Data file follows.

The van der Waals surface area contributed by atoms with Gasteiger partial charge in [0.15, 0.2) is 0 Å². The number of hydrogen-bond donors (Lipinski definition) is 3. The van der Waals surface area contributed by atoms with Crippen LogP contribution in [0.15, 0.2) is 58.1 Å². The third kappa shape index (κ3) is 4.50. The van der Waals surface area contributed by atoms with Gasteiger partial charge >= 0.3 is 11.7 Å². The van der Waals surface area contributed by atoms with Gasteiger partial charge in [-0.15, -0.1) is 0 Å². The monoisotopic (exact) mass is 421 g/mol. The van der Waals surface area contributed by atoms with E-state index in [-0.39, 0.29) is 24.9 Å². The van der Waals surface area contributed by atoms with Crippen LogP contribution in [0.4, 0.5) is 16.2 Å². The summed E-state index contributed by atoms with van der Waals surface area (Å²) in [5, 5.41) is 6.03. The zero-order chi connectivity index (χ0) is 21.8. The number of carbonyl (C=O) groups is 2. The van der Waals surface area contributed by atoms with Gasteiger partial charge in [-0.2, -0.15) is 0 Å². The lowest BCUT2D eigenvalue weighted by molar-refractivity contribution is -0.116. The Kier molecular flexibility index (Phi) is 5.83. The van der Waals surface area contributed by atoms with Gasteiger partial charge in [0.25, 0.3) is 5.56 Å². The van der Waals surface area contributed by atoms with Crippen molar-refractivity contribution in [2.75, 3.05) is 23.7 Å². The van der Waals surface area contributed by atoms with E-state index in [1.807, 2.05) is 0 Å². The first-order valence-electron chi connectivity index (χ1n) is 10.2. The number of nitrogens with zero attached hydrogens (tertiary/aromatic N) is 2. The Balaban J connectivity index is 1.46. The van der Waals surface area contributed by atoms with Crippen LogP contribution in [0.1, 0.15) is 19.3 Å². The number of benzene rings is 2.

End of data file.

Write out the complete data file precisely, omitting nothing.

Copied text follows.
The van der Waals surface area contributed by atoms with Gasteiger partial charge in [0.15, 0.2) is 0 Å². The number of hydrogen-bond donors (Lipinski definition) is 3. The van der Waals surface area contributed by atoms with Crippen LogP contribution in [0.15, 0.2) is 58.1 Å². The third kappa shape index (κ3) is 4.50. The van der Waals surface area contributed by atoms with Gasteiger partial charge >= 0.3 is 11.7 Å². The van der Waals surface area contributed by atoms with Gasteiger partial charge in [-0.15, -0.1) is 0 Å². The monoisotopic (exact) mass is 421 g/mol. The van der Waals surface area contributed by atoms with E-state index in [-0.39, 0.29) is 24.9 Å². The van der Waals surface area contributed by atoms with Crippen LogP contribution in [0.4, 0.5) is 16.2 Å². The summed E-state index contributed by atoms with van der Waals surface area (Å²) in [5, 5.41) is 6.03. The zero-order chi connectivity index (χ0) is 21.8. The number of carbonyl (C=O) groups is 2. The van der Waals surface area contributed by atoms with Gasteiger partial charge in [-0.2, -0.15) is 0 Å². The lowest BCUT2D eigenvalue weighted by molar-refractivity contribution is -0.116. The Kier molecular flexibility index (Phi) is 5.83. The van der Waals surface area contributed by atoms with Gasteiger partial charge in [0.25, 0.3) is 5.56 Å². The van der Waals surface area contributed by atoms with Crippen molar-refractivity contribution in [2.75, 3.05) is 23.7 Å². The van der Waals surface area contributed by atoms with E-state index in [1.807, 2.05) is 0 Å². The first-order valence-electron chi connectivity index (χ1n) is 10.2. The number of nitrogens with zero attached hydrogens (tertiary/aromatic N) is 2. The Balaban J connectivity index is 1.46. The van der Waals surface area contributed by atoms with Crippen LogP contribution in [0.1, 0.15) is 19.3 Å². The number of benzene rings is 2.